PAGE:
This passage is fascinating to me because we could do a message about Elijah passing on the faith and about how important it is to train up the people in your life, whether it’s in a ministry that you’re involved in or a business that you’re involved in or in a family, to train up somebody to hand the torch to, to carry it when you’re no longer here. We could do a message on that, but I think there’s something else going on. I think there’s another reason that Elijah travels to these specific places. If you were to draw a map, here’s the way it would look. He begins in Gilgal, then he heads west, away from where he’s actually going to end up, in order to go to Bethel. Then he comes back—just a short distance, 15 miles or so—where he came from in Jericho. Then he finally crosses the Jordan, which was pretty close to where he started.

Why in the world is Elijah taking this little walking tour before he leaves this earth? As you might have guessed, each one of these places is of massive importance in the history of Israel. Gilgal was the place, after wandering in the desert for forty years, that the nation of Israel comes to. They first come to the brink of the Jordan River, it’s parted miraculously, they cross over the Jordan and they stop in Gilgal. Gilgal is the place where they reinstate circumcision and where they re-say to God, God, we want to be your people and we’re entering back into covenant relationship with you, and God welcomes them back. Gilgal is a place of new beginnings, Gilgal is a place of grace. Gilgal’s a place of God’s mercy.

He goes on from there and travels to Bethel (house of God). It’s the place where Jacob, one of the great patriarchs of the faith, who later becomes known as Israel, encounters God. Angels ascending and descending on a ladder. Where he realizes this whole world is bathed in God’s presence. Bethel is a place of prayer, it’s a place of God’s presence with his people.

He goes back to Jericho. Jericho, you may know, is the place of the first battle that Israel fights in the Promised Land. It’s the place where they go straight at the enemy. It’s the place where they look evil in the face. It’s also the place where they see that God is giving them victory. They finally have to put their faith to the test after forty years of wandering, to see, God, are you going to be faithful and are you going to be good to us, even in this place?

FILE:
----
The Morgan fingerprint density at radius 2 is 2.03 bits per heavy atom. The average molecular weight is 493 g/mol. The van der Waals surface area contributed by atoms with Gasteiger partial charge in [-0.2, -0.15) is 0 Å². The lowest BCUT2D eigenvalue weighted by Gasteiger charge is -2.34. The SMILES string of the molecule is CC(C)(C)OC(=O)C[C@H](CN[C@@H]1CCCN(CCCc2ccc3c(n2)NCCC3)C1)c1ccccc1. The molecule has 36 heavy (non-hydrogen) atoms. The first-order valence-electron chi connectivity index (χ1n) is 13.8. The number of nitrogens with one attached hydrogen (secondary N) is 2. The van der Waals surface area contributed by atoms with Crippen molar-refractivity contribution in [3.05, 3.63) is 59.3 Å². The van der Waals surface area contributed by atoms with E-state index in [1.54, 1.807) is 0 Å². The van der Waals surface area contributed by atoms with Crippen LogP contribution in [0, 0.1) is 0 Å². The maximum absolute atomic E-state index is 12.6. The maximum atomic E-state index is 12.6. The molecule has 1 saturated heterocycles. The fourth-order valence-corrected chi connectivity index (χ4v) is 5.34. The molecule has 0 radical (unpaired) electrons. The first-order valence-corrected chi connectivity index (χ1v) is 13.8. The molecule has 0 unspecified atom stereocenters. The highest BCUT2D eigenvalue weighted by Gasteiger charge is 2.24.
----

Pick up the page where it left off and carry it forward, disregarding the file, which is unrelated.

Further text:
Finally, he gets to the Jordan River. The Jordan is this place of promise. Think of the nation of Israel, millions of them, looking west to the other side as they look to the land that God had promised to give to them. But as you look in the way that Elijah’s looking, it’s the place of destiny. It’s the place where God promised He would take him, and eventually take him home.

Before he gets taken to heaven—it’s fascinating—Elijah gets this tour of God’s faithfulness on earth. God’s grace—new beginnings. God’s presence—this whole world bathed in His glory. The battle we often face in life—the victory that God will be good on His word. The promise that you and I hold onto. Elijah is physically recounting the faithfulness of Yahweh throughout the history of His people. Before God takes Elijah into his destiny, he wants to recount history. He’s saying to Elijah, you’ve seen glimpses, you’ve seen shadows, you’ve seen winks and hints and nods of what you’re stepping into. My faithfulness, Elijah, is laying a foundation that you’re going to experience face-to-face in just a few moments, but, Elijah, before you part the stream, I want you to step back into the story. I want you to remember where you’re heading. I’ve been gracious. I’ve been present. I’ve been good. I’ve given victory. I’ve been with you the whole way.